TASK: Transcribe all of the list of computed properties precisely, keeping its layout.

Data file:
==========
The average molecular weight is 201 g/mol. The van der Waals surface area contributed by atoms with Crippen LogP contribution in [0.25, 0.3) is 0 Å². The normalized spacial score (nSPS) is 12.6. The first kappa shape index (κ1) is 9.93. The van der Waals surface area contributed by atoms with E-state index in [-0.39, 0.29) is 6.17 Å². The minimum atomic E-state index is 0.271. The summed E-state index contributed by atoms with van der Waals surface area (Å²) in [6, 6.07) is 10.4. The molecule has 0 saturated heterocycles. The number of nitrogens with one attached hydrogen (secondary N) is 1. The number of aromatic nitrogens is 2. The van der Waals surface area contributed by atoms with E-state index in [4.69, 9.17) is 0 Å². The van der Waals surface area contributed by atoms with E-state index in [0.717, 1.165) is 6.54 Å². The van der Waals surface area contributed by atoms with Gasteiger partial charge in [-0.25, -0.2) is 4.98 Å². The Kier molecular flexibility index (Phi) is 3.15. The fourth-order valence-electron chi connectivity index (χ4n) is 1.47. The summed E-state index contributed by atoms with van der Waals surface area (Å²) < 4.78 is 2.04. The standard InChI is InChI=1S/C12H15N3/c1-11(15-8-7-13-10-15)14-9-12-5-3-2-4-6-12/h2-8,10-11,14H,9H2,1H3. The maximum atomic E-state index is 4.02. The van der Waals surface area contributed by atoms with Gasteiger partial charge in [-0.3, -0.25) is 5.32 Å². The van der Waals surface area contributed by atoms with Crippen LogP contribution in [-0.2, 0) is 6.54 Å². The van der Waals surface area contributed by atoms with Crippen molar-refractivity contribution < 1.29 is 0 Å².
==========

The average molecular weight is 201 g/mol. The van der Waals surface area contributed by atoms with Crippen LogP contribution in [0.25, 0.3) is 0 Å². The normalized spacial score (nSPS) is 12.6. The first kappa shape index (κ1) is 9.93. The van der Waals surface area contributed by atoms with E-state index in [-0.39, 0.29) is 6.17 Å². The minimum atomic E-state index is 0.271. The summed E-state index contributed by atoms with van der Waals surface area (Å²) in [6, 6.07) is 10.4. The molecule has 0 saturated heterocycles. The number of nitrogens with one attached hydrogen (secondary N) is 1. The number of aromatic nitrogens is 2. The van der Waals surface area contributed by atoms with E-state index in [4.69, 9.17) is 0 Å². The van der Waals surface area contributed by atoms with E-state index in [0.717, 1.165) is 6.54 Å². The van der Waals surface area contributed by atoms with Gasteiger partial charge in [-0.25, -0.2) is 4.98 Å². The Kier molecular flexibility index (Phi) is 3.15. The fourth-order valence-electron chi connectivity index (χ4n) is 1.47. The summed E-state index contributed by atoms with van der Waals surface area (Å²) < 4.78 is 2.04. The standard InChI is InChI=1S/C12H15N3/c1-11(15-8-7-13-10-15)14-9-12-5-3-2-4-6-12/h2-8,10-11,14H,9H2,1H3. The maximum atomic E-state index is 4.02. The van der Waals surface area contributed by atoms with Gasteiger partial charge in [-0.3, -0.25) is 5.32 Å². The van der Waals surface area contributed by atoms with Crippen LogP contribution in [-0.2, 0) is 6.54 Å². The van der Waals surface area contributed by atoms with Crippen molar-refractivity contribution < 1.29 is 0 Å².